• Jay Logan

The fear of missing out

If you were to ask a random number of people what they think causes stress, you would probably receive a variety of different answers. While I'm sure some of those answers would be entertaining, really it's the way we look at situations in life that causes stress rather than the situations themselves.


The root


At the very root of our stress is the fear of missing out; an underlying fear that if we fail to meet up to the expectations of others we miss out. While who we are concerned about proving ourselves to, and what we believe we may miss out varies, there is a common mantra entangled with this concept for everyone. The mantra is, "If you are good, you will get".


If you are good, you will get the prize, if you are good, you will get the promotion, first place, the bonus, go to heaven etc. The list goes on and on. Really, the underlying message is, "If you do what we want you to do, we will give you what you need". This is the golden rule in society. Just look around and you'll see it on TV, at work and even in your children's schooling.


This is looking at life through what my teacher calls "the achievement model". We are all caught up in trying to make life go a certain way so we can achieve our goals, prove ourselves and get what we think we need out of life. With this fixation on achievement, we overlook several things that are taking place, we are not seeing the whole picture. It can get ugly.


The problem


When we live through the achievement model and chant the mantra "if you're good, you will get", we come to accept some problematic ideas. We incorrectly believe that our value is measured by our ability to achieve goals and control life. We incorrectly believe that if we fail to do so, our personal value decreases. We incorrectly believe that it is actually possible for us to miss out on our requirements for development in life. When we actually believe those ideas, we can end up really, really stressed. Subconsciously, we actually believe that our life and our value are at risk. This can trigger some truly horrible behaviour in people. Just think what people do when they're concerned about losing a race, a competition, an election, an argument!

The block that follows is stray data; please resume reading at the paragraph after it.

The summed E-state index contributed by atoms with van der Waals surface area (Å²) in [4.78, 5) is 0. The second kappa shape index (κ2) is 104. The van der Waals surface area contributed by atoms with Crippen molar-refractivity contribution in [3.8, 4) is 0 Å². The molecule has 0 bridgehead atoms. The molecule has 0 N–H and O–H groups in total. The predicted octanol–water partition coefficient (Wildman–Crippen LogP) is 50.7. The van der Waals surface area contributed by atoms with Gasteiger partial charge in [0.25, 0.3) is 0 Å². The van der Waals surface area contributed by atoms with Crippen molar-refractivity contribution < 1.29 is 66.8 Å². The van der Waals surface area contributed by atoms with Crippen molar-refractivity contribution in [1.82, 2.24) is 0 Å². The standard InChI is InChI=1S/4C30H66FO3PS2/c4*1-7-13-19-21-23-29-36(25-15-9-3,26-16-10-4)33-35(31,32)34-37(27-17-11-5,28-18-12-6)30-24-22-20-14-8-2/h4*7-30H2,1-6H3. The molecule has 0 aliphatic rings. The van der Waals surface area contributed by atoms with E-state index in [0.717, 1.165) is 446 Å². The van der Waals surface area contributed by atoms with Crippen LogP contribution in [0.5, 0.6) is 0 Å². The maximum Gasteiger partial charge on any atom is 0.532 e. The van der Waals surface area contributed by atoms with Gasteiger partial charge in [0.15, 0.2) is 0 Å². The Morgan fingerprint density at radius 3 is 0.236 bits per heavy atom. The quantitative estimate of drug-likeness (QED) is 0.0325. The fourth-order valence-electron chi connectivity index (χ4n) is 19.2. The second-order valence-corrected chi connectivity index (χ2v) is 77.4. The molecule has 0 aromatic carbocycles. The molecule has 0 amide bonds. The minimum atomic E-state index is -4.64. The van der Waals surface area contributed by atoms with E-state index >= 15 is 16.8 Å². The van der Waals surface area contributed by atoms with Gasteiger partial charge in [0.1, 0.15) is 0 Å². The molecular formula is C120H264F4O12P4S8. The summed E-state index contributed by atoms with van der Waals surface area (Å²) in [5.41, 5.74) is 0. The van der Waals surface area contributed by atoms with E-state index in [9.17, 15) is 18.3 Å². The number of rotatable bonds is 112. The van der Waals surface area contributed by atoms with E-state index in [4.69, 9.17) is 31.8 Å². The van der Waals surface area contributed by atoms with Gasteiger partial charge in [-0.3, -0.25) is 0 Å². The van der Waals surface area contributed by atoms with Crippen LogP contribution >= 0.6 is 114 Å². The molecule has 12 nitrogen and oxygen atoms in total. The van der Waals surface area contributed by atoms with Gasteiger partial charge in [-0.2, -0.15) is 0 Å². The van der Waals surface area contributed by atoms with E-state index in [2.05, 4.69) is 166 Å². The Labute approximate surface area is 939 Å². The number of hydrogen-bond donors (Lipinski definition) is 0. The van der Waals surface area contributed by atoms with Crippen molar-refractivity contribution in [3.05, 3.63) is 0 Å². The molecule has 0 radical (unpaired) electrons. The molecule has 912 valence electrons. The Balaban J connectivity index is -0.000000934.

An alternative


Another alternative viewpoint is "the wisdom model". This model allows us to see that our value is actually measured by the understandings we hold and the contribution we make in other's lives. This model dissolves the stress and fear of missing out; the need to show we are valuable. We begin to see reality clearly and come to the following realisations:

  1. We are here to learn and grow, not just achieve. Life is more about the journey than the destination.

  2. Life is developing us automatically via the experiences we have and the people we interact with. Every person in our life is teaching us and we are teaching them. (Hint: This is every person's true value in life).

  3. We can never truly miss out in life because life is always providing us with the experiences and lessons we need to learn and grow.

  4. If we are less concerned about proving ourselves, we realise that our true value is never in jeopardy. We realise our true value has more to do with helping others, and so we become less encumbered by fear and more likely to grab life by the horns, knowing that we will grow in the process.


Conclusion


It's fun having goals and putting your heart and soul into them. This is especially true when you have come to realise that the outcome is far less important than the journey itself and the lessons you will learn along the way. As your mindset shifts towards a Wisdom model, you will begin to love and appreciate life, and the many experiences; you have so much more. You will feel confident that no matter what happens in life, you are always valuable; you are always contributing to the lives of others, and at the same time receiving an education. You don't need to perfect. You just need to be okay with still having things to learn.


I'll be expanding on this topic further in future posts.


Jay


#goals #achievement #stress #fear #wisdom #lesson #fomo #gregneville

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